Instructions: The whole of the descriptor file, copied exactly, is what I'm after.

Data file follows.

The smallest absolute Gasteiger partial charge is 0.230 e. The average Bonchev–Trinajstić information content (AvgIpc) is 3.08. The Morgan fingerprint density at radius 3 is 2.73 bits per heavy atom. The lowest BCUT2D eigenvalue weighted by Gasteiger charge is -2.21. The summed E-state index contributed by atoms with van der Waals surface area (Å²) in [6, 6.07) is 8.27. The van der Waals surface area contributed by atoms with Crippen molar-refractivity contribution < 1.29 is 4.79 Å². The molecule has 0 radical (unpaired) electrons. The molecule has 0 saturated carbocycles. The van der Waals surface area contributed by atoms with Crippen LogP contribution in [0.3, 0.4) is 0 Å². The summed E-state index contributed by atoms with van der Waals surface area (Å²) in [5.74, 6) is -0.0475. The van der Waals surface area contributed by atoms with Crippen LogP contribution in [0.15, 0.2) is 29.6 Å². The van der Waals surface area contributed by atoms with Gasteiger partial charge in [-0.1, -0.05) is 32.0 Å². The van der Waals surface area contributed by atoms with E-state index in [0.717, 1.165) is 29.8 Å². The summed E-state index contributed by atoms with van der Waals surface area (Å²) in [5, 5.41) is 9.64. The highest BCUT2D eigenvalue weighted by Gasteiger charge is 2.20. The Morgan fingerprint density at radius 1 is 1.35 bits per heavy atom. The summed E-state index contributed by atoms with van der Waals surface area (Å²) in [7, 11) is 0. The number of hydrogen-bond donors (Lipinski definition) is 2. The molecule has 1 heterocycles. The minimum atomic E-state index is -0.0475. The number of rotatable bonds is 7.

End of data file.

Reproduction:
The smallest absolute Gasteiger partial charge is 0.230 e. The average Bonchev–Trinajstić information content (AvgIpc) is 3.08. The Morgan fingerprint density at radius 3 is 2.73 bits per heavy atom. The lowest BCUT2D eigenvalue weighted by Gasteiger charge is -2.21. The summed E-state index contributed by atoms with van der Waals surface area (Å²) in [6, 6.07) is 8.27. The van der Waals surface area contributed by atoms with Crippen molar-refractivity contribution < 1.29 is 4.79 Å². The molecule has 0 radical (unpaired) electrons. The molecule has 0 saturated carbocycles. The van der Waals surface area contributed by atoms with Crippen LogP contribution in [0.3, 0.4) is 0 Å². The summed E-state index contributed by atoms with van der Waals surface area (Å²) in [5.74, 6) is -0.0475. The van der Waals surface area contributed by atoms with Crippen LogP contribution in [0.15, 0.2) is 29.6 Å². The van der Waals surface area contributed by atoms with Gasteiger partial charge in [-0.1, -0.05) is 32.0 Å². The van der Waals surface area contributed by atoms with E-state index in [0.717, 1.165) is 29.8 Å². The summed E-state index contributed by atoms with van der Waals surface area (Å²) in [5, 5.41) is 9.64. The highest BCUT2D eigenvalue weighted by Gasteiger charge is 2.20. The Morgan fingerprint density at radius 1 is 1.35 bits per heavy atom. The summed E-state index contributed by atoms with van der Waals surface area (Å²) in [7, 11) is 0. The number of hydrogen-bond donors (Lipinski definition) is 2. The molecule has 1 heterocycles. The minimum atomic E-state index is -0.0475. The number of rotatable bonds is 7.